Data fusion, commercial imagery, RF sensing from #GEOINT19

Commercial small satellites startups were all the rage at the US Geospatial Intelligence Foundation (USGIF) GEOINT Symposium in San Antonio, Texas this week, with HawkEye 360 announcing several partnerships merging its RF scanning data with imagery, BlackSky winning business with the National Reconnaissance Organization (NRO), and Kleos Space planning for an August launch date of four RF sensing satellites.

Virginia-based HawkEye 360 announced it is teaming with BlackSky to delivery products fusing its satellite-collected radio frequency (RF) data with BlackSky one meter imagery.  HawkEye 360’s satellite constellation collects, identifies, processes, and geolocates a broad set of RF signals.  BlackSky will have API access to HawkEye 360 data and be able to overlay it along with other data sources onto the imagery it collects.

HawkEye 360 is also working with geospatial intelligence firm Ursa, blending RF with Ursa’s multi-source synthetic aperture radar (SAR) data for maritime and land monitoring.   With both Ursa and BlackSky, HawkEye 360 RF data can be used to identify areas of activity and then use overhead imagery to examine it.

BlackSky has been awarded a NRO study contract to provide commercial satellite imagery.  NRO wants to use off-the-shelf commercial imagery and services to supplement its “bespoke” classified and very expensive satellites.   BlackSky commissioned its first two satellites, Global-1 and Global-2, into commercial service this spring and plans to put up another 6 satellites into orbit by the end of the year, with a planned constellation of 60 satellites total.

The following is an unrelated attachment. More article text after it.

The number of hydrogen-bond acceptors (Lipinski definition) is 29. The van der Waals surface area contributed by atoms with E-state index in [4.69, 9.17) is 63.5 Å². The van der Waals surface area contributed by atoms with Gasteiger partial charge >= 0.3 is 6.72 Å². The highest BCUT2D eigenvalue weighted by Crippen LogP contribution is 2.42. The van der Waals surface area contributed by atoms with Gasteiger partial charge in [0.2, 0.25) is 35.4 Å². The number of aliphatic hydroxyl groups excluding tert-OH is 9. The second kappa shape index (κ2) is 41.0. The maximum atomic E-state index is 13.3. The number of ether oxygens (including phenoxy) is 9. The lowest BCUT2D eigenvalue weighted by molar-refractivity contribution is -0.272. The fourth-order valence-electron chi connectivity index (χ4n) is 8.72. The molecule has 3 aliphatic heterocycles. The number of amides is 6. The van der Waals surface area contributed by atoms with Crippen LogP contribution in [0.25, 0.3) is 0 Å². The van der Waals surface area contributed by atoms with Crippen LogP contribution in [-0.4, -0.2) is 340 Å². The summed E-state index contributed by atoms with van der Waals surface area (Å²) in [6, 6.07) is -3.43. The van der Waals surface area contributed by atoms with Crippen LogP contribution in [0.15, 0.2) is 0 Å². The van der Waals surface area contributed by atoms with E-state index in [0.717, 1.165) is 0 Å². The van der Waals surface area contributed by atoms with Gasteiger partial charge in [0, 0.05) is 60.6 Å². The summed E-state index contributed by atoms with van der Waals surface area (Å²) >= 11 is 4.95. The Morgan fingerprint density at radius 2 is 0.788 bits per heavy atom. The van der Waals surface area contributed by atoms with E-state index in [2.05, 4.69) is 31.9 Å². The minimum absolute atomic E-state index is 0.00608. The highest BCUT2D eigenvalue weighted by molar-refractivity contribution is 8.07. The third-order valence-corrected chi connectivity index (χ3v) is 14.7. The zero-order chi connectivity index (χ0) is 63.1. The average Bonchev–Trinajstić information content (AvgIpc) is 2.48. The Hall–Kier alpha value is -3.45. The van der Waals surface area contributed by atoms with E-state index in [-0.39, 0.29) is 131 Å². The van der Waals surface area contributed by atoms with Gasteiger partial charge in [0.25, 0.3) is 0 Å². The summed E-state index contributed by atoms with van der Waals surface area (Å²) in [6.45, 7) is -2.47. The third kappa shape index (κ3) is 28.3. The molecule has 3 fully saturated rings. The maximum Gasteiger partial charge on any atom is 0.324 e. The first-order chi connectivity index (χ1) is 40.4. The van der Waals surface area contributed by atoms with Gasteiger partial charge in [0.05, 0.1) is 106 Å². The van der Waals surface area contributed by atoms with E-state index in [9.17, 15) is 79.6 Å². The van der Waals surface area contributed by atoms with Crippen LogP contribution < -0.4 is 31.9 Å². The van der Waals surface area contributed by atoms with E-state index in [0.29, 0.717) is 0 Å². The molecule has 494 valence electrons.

Another RF monitoring startup, Kleos Space, discussed its plans to put four satellites into orbit on an August 2019 Rocket Lab flight. The “Scouting Mission” satellites are 6U in size and weight around 8 kilograms, according to Space News.  Once deployed from a Rocket Lab Electron, they will fly in formation and provide daily worldwide scanning.  Initial services built around the satellites include raw RF data which can be integrated into a larger geo-location capability, processed data with RF activity geo-tagged, and “bespoke” user defined data with more specific tailoring and post-processing.

Initial characteristics of data collected by the Kleos Space satellites includes geolocation of RF sources by latitude and longitude, with an accuracy between 200 meters to 3 kilometers depending on conditions, capturing sources between 50 kHz to 10 MHz, depending on conditions.

Doug Mohney

Doug Mohney, a principal at Cidera Analytics, has been working and writing about IT and satellite industries for over 20 years. His real world experience including stints at two start-ups, a commercial internet service provider that went public in 1997 for $150 million and a satellite internet broadband company. Follow him on Twitter at DougonTech or contact him at dmohney139 (at) gmail (dot) com.

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